Unless you are born with the talent of Tiger Woods or discover oil in your backyard, the surest way to build wealth is by growing a great business. I know very few one-owner/employee companies of any significant size, so for most owners, this means that they will need to accomplish their business goals of profit and growth with the help of employees. As entrepreneurs quickly find out, most employees don’t necessarily share these same goals. In its simplest form, employee-employer relations involve the basic trade of the employee’s time, energy and effort in exchange for some of the company’s money. In an era of “Me Inc.” with employees often having multiple jobs and careers in a working lifetime, it is a daunting challenge for owners to build a growing and sustainable enterprise.
The dilemma is that the attitude and actions of owners and employees is often dramatically different. While these are obviously generalities, employees tend to think short term versus long term, tactically versus strategically and paycheck-oriented versus profit focused. These dichotomies create tensions in organizations that, in the extreme, can lead to labor strikes or lockouts. The solution is to encourage employees to think like owners of the company. Ask any business owner or HR specialist and they will share just how hard this is in practice versus theory. I am always skeptical of business theories that are not backed by solid data, but I can assure of this — creating a culture of ownership in a business has been repeatedly shown in studies to have a direct impact on the performance of an organization.
SmartSynch Inc. is a great example of a company that has been successful in developing a culture of ownership. The company, headquartered in Jackson, was founded in 1998 and is the largest provider of public wireless commercial and industrial Smart Meters in North America. In very basic terms, the company has developed a Smart Grid intelligence solution that is based on IP (Internet protocol) and open standards that significantly improves energy efficiency. SmartSynch, as a provider of Smart Grid solutions to the utility industry, is poised to ride the massive wave of investment in “clean tech” technologies. Clients include some of the largest utilities in the country including Detroit Edison, Florida Power & Light and Duke Energy. The company’s growth and success has been noted nationally when it was named as one of the Top 10 Smart Grid “Companies to Watch” by Clean Tech Revolution and locally by the Mississippi Technology Alliance as an Innovator’s Award recipient.
Stephen Johnston, a Mississippi native and former investment banker, serves as CEO, and Matt Thornton, another Mississippi native and former Price Waterhouse international consultant, serves as head of all business operations. Johnston and Thornton are both friends and professional colleagues and have purposely created a culture of ownership at SmartSynch, which they attribute in great part to the company’s success. According to Thornton, “We are committed to the concept of empowering each employee to think and act like an owner of the company.” Every employee is incented with stock options, and the company has also adopted an “open book” management style in which core financial and business information is shared with all employees.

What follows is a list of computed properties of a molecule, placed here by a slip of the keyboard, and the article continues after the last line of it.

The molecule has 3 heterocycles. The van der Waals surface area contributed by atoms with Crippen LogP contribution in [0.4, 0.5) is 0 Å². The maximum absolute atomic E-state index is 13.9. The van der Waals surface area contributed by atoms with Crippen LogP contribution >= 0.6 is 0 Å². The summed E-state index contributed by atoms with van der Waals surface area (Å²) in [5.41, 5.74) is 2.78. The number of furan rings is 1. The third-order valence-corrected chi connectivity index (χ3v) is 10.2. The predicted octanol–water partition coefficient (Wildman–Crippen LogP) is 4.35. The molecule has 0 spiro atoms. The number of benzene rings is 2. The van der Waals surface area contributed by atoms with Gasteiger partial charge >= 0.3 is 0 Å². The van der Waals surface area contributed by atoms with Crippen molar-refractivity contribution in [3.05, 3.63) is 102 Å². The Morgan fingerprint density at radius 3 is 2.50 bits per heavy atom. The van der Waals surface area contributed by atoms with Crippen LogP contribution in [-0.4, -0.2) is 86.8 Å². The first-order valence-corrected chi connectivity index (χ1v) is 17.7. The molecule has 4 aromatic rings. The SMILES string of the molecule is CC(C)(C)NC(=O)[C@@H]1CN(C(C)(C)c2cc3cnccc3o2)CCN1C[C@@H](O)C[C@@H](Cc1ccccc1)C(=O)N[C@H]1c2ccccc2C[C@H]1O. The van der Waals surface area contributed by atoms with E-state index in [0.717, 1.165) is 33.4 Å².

Many may remember that during the “.com” days of the 1990s, numerous companies used stock options to attract and keep talent in their organization. However, studies have shown that stock options alone are not enough. To truly create an ownership culture like SmartSynch, there are some additional key ingredients required. First, the employee equity stake must be significant enough to actually create the feeling of ownership. Second, core business information must be shared with the entire team. This can be done in e-mail updates or team meetings and should be provided on a routine basis. In order to enhance the value of this knowledge sharing, companies should educate their employees on financial literacy to help them derive the most meaning from the information shared. Third, companies should teach their employees the key business drivers and explain how each employee is an individual contributor. An effective way to accomplish this is to emphasize core business metrics that are prominently displayed in the office and frequently updated. Lastly, management can learn to truly listen to their employees more, which is a remarkably powerful method of empowerment.
Creating a culture of employees who have an “equity attitude” is a sure way to maximize the contribution of your team. While developing this type of culture is not easy, the rewards are great as you unleash the true potential of your organization and partner with your employees for success.
Martin Willouhby is a business lawyer in Jackson. He can be reached at firstname.lastname@example.org.